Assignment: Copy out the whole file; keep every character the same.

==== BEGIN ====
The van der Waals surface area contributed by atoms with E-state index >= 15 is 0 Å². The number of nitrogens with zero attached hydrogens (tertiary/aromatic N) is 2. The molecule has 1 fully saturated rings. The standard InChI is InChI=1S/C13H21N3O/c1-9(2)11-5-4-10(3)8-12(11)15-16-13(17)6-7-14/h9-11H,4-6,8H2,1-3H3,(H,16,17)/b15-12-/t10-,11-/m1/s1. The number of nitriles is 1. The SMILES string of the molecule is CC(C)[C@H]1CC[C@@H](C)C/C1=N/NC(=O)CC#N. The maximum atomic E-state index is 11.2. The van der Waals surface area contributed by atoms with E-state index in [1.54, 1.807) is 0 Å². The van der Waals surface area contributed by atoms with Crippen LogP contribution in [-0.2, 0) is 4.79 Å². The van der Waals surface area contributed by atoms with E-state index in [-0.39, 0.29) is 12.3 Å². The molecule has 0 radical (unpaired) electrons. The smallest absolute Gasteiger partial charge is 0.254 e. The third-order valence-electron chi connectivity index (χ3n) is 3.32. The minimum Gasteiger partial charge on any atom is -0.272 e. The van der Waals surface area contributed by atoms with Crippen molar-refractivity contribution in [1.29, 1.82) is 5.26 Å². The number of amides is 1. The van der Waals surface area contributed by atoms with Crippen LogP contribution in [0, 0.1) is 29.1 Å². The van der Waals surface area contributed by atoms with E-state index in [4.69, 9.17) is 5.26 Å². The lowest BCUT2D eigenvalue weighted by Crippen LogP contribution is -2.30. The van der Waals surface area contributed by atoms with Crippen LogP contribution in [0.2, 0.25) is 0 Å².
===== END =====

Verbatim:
The van der Waals surface area contributed by atoms with E-state index >= 15 is 0 Å². The number of nitrogens with zero attached hydrogens (tertiary/aromatic N) is 2. The molecule has 1 fully saturated rings. The standard InChI is InChI=1S/C13H21N3O/c1-9(2)11-5-4-10(3)8-12(11)15-16-13(17)6-7-14/h9-11H,4-6,8H2,1-3H3,(H,16,17)/b15-12-/t10-,11-/m1/s1. The number of nitriles is 1. The SMILES string of the molecule is CC(C)[C@H]1CC[C@@H](C)C/C1=N/NC(=O)CC#N. The maximum atomic E-state index is 11.2. The van der Waals surface area contributed by atoms with E-state index in [1.54, 1.807) is 0 Å². The van der Waals surface area contributed by atoms with Crippen LogP contribution in [-0.2, 0) is 4.79 Å². The van der Waals surface area contributed by atoms with E-state index in [-0.39, 0.29) is 12.3 Å². The molecule has 0 radical (unpaired) electrons. The smallest absolute Gasteiger partial charge is 0.254 e. The third-order valence-electron chi connectivity index (χ3n) is 3.32. The minimum Gasteiger partial charge on any atom is -0.272 e. The van der Waals surface area contributed by atoms with Crippen molar-refractivity contribution in [1.29, 1.82) is 5.26 Å². The number of amides is 1. The van der Waals surface area contributed by atoms with Crippen LogP contribution in [0, 0.1) is 29.1 Å². The van der Waals surface area contributed by atoms with E-state index in [4.69, 9.17) is 5.26 Å². The lowest BCUT2D eigenvalue weighted by Crippen LogP contribution is -2.30. The van der Waals surface area contributed by atoms with Crippen LogP contribution in [0.2, 0.25) is 0 Å².